Traveling On Your Credit Score
The common response when I mention the cards I am applying for and my travel game plan is usually a shocked open mouth followed by “that’s not smart.” The outside consensus is that this will greatly affect my credit score. I initially shared that viewpoint, and wasn’t planning on signing up for many cards. But the more I read on the process, the more information seems to support a different view. Credit card churning – or the process of applying for multiple cards in order to receive sign-up bonuses can in some cases even help your score!
If you don’t believe me, that’s fine. I’m still waiting to see the evidence on my credit score. If you are skeptical, wait and watch as this blog proceeds. But evidence from other blogs suggests the same, and it is working for me so far. And also, as I am based in the United States, this will apply to U.S. credit scores. I have no knowledge of the systems elsewhere. But here are some things you may want to know…
WARNING: If you do not have excellent credit, or plan to refinance or apply for a loan in the near future I highly recommend NOT messing with your credit! I am lucky in that my mother helped me build my credit at a young age and I now have excellent credit. I have also already used my credit for the things I need it for, such as my mortgage and car loan. Therefore I am willing to risk a credit score hit. If your credit score is not great, PLEASE fix it before attempting to apply for more cards. The best sign-up bonuses are available only to those with excellent credit. And a second point, do not apply for cards if you cannot responsibly handle the availability of credit or minimum spends. If you spend what the trip would have cost you are getting no benefit from the sign-up bonuses! If you pay interest you will even lose money! As with most things in life, this is all AT YOUR OWN RISK. Mileage may vary!
Let’s look at how applying for cards affects your score. A good resource is myfico.com’s “What’s In Your Score“. The main credit score factors that apply to credit card churning are having hard inquiries on your credit (opening lots of accounts represents a risk), utilization (what percentage of your available credit are you using?) and age of accounts (how long you keep accounts open). The largest portion of your FICO score is “payment history” at 35%. It is therefore important to always make your payments on time. The next highest impact category is “amounts owed”, at 30%. This is where credit card churning could actually help when done responsibly! If you do not increase your spending, but have more credit available your overall utilization will decrease and therefore help. Using high percentages of your available credit represents risk. At 15%, the next category is age of accounts, or “length of history”. Opening multiple accounts and then frequently closing them will impact your credit score. But this is only 15%, and there are several no-fee cards or ways to retain fee-based cards that are worthwhile. “Types of credit in use” accounts for 10% of your score, and lastly “new credit” is the final 10%. This last cateogry represents where inquiries affect your score. According to myfico.com ” For most people, one additional credit inquiry will take less than five points off their FICO score.” These inquiries will remain on your credit report for two years, although they will not affect your score past the first year. Frugal Travel Guy (link in Helpful Resources) is a wonderful blogger who churns every 91 days, and writes here about his “Card Churning Schedule“. Different card providers also request inquiries from different bureaus, allowing you to mix where your inquiries show up between Experian, Equifax and Transunion.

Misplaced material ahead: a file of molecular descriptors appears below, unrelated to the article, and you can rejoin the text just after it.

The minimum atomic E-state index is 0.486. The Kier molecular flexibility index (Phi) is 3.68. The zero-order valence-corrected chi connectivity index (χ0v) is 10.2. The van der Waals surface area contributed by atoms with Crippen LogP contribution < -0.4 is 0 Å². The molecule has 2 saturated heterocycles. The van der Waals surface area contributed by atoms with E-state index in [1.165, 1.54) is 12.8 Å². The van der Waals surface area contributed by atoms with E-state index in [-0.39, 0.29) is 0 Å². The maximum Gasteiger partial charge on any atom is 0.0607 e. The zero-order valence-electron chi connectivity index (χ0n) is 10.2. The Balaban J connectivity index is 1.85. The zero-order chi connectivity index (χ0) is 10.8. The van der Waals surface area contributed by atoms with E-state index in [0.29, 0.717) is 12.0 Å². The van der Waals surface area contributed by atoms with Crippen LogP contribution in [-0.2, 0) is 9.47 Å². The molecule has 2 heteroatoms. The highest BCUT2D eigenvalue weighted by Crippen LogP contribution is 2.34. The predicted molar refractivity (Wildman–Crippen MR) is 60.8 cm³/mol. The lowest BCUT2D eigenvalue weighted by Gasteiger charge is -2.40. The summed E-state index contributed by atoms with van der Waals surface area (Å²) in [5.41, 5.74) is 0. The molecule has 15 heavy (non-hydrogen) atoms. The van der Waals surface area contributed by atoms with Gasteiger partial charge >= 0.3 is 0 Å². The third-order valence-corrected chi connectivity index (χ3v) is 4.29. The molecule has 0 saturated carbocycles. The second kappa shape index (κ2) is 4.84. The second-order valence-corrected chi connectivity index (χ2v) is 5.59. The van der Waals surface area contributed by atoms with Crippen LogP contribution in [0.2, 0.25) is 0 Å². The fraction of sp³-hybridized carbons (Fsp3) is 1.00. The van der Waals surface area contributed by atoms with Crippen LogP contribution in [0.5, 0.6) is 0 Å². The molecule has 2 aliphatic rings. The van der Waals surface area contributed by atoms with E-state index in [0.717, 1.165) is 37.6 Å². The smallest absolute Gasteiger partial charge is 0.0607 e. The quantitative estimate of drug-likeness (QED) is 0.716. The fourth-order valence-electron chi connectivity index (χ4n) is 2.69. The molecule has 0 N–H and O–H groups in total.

I also highly recommend you monitor your own credit. I personally use two free credit monitoring options, Credit Karma and Credit Sesame (NOTE: the Credit Sesame link is a personal link I benefit from if you sign up). While these services will monitor your credit and provide you with a score, keep in mind that it is not your true credit score, but rather an estimation. Credit Sesame uses Experian and provides its “National Equivalency Score”. Credit Karma uses TransUnion’s “TransRisk New Account Score, VantageScore, and Auto Insurance Risk Score”, and also has a decent iPhone app. Both are useful for quick estimates of your FICO score, but will try to suggest cards or loans. I suggest you further research anything you find. To see your actual FICO score, you usually have to pay. The site myFICO offers a free 10 day score watch trial, but you are only eligible once.
In the upcoming week I plan to apply for my next round of cards and will let you know how it impacts my credit.